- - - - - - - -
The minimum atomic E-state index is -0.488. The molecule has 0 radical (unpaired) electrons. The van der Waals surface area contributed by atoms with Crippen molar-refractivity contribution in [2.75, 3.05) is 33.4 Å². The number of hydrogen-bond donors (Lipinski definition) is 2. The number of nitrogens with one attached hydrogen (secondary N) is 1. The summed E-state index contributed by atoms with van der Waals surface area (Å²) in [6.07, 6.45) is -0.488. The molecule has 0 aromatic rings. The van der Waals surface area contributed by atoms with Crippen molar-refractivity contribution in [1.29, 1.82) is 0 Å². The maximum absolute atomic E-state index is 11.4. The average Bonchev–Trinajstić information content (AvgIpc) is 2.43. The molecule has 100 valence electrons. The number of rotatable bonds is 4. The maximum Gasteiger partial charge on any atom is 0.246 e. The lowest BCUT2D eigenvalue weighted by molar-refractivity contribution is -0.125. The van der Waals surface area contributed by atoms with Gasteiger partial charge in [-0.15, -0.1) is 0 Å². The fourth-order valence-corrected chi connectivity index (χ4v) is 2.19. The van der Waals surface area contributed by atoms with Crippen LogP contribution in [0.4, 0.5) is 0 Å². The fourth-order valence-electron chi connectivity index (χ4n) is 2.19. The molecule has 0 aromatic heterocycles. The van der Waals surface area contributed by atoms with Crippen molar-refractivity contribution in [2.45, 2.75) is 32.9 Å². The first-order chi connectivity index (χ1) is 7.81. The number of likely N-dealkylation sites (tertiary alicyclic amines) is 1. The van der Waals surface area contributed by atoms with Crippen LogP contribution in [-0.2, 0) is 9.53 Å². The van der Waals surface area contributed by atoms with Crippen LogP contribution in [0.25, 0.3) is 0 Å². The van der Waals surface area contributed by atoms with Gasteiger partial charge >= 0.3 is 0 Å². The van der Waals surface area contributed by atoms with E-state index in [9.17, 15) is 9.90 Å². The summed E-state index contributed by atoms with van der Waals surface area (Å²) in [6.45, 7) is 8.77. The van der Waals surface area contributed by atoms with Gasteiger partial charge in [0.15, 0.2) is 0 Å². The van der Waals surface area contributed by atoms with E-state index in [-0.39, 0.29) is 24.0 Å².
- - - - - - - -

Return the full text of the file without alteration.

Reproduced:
The minimum atomic E-state index is -0.488. The molecule has 0 radical (unpaired) electrons. The van der Waals surface area contributed by atoms with Crippen molar-refractivity contribution in [2.75, 3.05) is 33.4 Å². The number of hydrogen-bond donors (Lipinski definition) is 2. The number of nitrogens with one attached hydrogen (secondary N) is 1. The summed E-state index contributed by atoms with van der Waals surface area (Å²) in [6.07, 6.45) is -0.488. The molecule has 0 aromatic rings. The van der Waals surface area contributed by atoms with Crippen molar-refractivity contribution in [1.29, 1.82) is 0 Å². The maximum absolute atomic E-state index is 11.4. The average Bonchev–Trinajstić information content (AvgIpc) is 2.43. The molecule has 100 valence electrons. The number of rotatable bonds is 4. The maximum Gasteiger partial charge on any atom is 0.246 e. The lowest BCUT2D eigenvalue weighted by molar-refractivity contribution is -0.125. The van der Waals surface area contributed by atoms with Gasteiger partial charge in [-0.15, -0.1) is 0 Å². The fourth-order valence-corrected chi connectivity index (χ4v) is 2.19. The van der Waals surface area contributed by atoms with Crippen LogP contribution in [0.4, 0.5) is 0 Å². The fourth-order valence-electron chi connectivity index (χ4n) is 2.19. The molecule has 0 aromatic heterocycles. The van der Waals surface area contributed by atoms with Crippen molar-refractivity contribution in [2.45, 2.75) is 32.9 Å². The first-order chi connectivity index (χ1) is 7.81. The number of likely N-dealkylation sites (tertiary alicyclic amines) is 1. The van der Waals surface area contributed by atoms with Crippen LogP contribution in [-0.2, 0) is 9.53 Å². The van der Waals surface area contributed by atoms with Crippen LogP contribution in [0.25, 0.3) is 0 Å². The van der Waals surface area contributed by atoms with Gasteiger partial charge >= 0.3 is 0 Å². The van der Waals surface area contributed by atoms with E-state index in [9.17, 15) is 9.90 Å². The summed E-state index contributed by atoms with van der Waals surface area (Å²) in [6.45, 7) is 8.77. The van der Waals surface area contributed by atoms with Gasteiger partial charge in [0.15, 0.2) is 0 Å². The van der Waals surface area contributed by atoms with E-state index in [-0.39, 0.29) is 24.0 Å².